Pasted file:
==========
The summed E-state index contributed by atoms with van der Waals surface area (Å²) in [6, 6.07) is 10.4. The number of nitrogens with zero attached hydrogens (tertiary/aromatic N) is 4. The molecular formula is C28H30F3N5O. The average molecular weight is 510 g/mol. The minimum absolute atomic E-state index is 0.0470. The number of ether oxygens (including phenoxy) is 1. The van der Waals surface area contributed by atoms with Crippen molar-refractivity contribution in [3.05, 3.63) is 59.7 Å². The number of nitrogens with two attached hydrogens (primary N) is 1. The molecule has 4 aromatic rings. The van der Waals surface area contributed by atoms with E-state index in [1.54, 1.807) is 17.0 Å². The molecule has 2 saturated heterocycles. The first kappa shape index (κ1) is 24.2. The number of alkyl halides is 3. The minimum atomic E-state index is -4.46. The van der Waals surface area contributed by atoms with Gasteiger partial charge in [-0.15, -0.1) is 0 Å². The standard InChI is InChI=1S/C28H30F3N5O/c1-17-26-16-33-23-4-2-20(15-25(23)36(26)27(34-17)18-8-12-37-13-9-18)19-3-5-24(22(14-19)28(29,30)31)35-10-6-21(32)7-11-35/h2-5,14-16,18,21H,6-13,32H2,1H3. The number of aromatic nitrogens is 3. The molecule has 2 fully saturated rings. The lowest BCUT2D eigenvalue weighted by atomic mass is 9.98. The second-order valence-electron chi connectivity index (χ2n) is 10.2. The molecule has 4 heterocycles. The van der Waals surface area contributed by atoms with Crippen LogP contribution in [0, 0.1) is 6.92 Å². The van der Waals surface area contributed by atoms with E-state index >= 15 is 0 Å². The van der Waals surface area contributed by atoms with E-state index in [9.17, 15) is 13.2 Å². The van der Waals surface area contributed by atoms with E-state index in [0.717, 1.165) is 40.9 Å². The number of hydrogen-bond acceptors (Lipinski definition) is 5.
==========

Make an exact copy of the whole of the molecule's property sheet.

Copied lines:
The summed E-state index contributed by atoms with van der Waals surface area (Å²) in [6, 6.07) is 10.4. The number of nitrogens with zero attached hydrogens (tertiary/aromatic N) is 4. The molecular formula is C28H30F3N5O. The average molecular weight is 510 g/mol. The minimum absolute atomic E-state index is 0.0470. The number of ether oxygens (including phenoxy) is 1. The van der Waals surface area contributed by atoms with Crippen molar-refractivity contribution in [3.05, 3.63) is 59.7 Å². The number of nitrogens with two attached hydrogens (primary N) is 1. The molecule has 4 aromatic rings. The van der Waals surface area contributed by atoms with E-state index in [1.54, 1.807) is 17.0 Å². The molecule has 2 saturated heterocycles. The first kappa shape index (κ1) is 24.2. The number of alkyl halides is 3. The minimum atomic E-state index is -4.46. The van der Waals surface area contributed by atoms with Gasteiger partial charge in [-0.15, -0.1) is 0 Å². The standard InChI is InChI=1S/C28H30F3N5O/c1-17-26-16-33-23-4-2-20(15-25(23)36(26)27(34-17)18-8-12-37-13-9-18)19-3-5-24(22(14-19)28(29,30)31)35-10-6-21(32)7-11-35/h2-5,14-16,18,21H,6-13,32H2,1H3. The number of aromatic nitrogens is 3. The molecule has 2 fully saturated rings. The lowest BCUT2D eigenvalue weighted by atomic mass is 9.98. The second-order valence-electron chi connectivity index (χ2n) is 10.2. The molecule has 4 heterocycles. The van der Waals surface area contributed by atoms with Crippen LogP contribution in [0, 0.1) is 6.92 Å². The van der Waals surface area contributed by atoms with E-state index >= 15 is 0 Å². The van der Waals surface area contributed by atoms with E-state index in [9.17, 15) is 13.2 Å². The van der Waals surface area contributed by atoms with E-state index in [0.717, 1.165) is 40.9 Å². The number of hydrogen-bond acceptors (Lipinski definition) is 5.